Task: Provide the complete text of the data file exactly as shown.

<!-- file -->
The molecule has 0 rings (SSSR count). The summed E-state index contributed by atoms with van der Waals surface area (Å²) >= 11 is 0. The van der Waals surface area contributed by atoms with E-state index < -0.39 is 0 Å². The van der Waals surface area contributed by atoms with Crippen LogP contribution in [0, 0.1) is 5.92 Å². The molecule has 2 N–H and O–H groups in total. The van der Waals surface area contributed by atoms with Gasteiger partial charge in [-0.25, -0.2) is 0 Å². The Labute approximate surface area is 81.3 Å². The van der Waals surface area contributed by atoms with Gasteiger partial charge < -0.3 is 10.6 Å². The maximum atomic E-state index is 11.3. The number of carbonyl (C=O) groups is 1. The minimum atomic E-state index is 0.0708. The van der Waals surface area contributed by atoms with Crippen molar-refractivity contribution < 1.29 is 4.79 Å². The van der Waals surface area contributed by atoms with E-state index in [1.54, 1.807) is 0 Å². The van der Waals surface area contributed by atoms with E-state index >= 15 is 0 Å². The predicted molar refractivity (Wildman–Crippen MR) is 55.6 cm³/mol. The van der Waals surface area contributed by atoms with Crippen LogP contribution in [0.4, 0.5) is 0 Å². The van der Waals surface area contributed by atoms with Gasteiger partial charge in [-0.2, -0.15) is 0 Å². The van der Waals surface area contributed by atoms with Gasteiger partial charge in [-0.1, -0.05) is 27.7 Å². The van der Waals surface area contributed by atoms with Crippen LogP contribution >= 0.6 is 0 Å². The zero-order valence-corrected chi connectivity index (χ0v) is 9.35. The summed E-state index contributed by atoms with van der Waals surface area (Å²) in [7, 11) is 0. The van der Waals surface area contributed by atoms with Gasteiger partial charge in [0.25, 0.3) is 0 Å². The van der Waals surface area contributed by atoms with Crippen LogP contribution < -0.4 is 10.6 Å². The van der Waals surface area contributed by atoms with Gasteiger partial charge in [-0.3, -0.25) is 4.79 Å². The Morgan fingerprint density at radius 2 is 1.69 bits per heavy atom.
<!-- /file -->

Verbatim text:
The molecule has 0 rings (SSSR count). The summed E-state index contributed by atoms with van der Waals surface area (Å²) >= 11 is 0. The van der Waals surface area contributed by atoms with E-state index < -0.39 is 0 Å². The van der Waals surface area contributed by atoms with Crippen LogP contribution in [0, 0.1) is 5.92 Å². The molecule has 2 N–H and O–H groups in total. The van der Waals surface area contributed by atoms with Gasteiger partial charge in [-0.25, -0.2) is 0 Å². The Labute approximate surface area is 81.3 Å². The van der Waals surface area contributed by atoms with Gasteiger partial charge < -0.3 is 10.6 Å². The maximum atomic E-state index is 11.3. The number of carbonyl (C=O) groups is 1. The minimum atomic E-state index is 0.0708. The van der Waals surface area contributed by atoms with Crippen molar-refractivity contribution < 1.29 is 4.79 Å². The van der Waals surface area contributed by atoms with E-state index in [1.54, 1.807) is 0 Å². The van der Waals surface area contributed by atoms with E-state index >= 15 is 0 Å². The predicted molar refractivity (Wildman–Crippen MR) is 55.6 cm³/mol. The van der Waals surface area contributed by atoms with Crippen LogP contribution in [0.4, 0.5) is 0 Å². The van der Waals surface area contributed by atoms with Gasteiger partial charge in [-0.2, -0.15) is 0 Å². The van der Waals surface area contributed by atoms with Gasteiger partial charge in [-0.1, -0.05) is 27.7 Å². The van der Waals surface area contributed by atoms with Crippen LogP contribution >= 0.6 is 0 Å². The zero-order valence-corrected chi connectivity index (χ0v) is 9.35. The summed E-state index contributed by atoms with van der Waals surface area (Å²) in [7, 11) is 0. The van der Waals surface area contributed by atoms with Gasteiger partial charge in [0.25, 0.3) is 0 Å². The van der Waals surface area contributed by atoms with Crippen LogP contribution < -0.4 is 10.6 Å². The van der Waals surface area contributed by atoms with Gasteiger partial charge in [-0.3, -0.25) is 4.79 Å². The Morgan fingerprint density at radius 2 is 1.69 bits per heavy atom.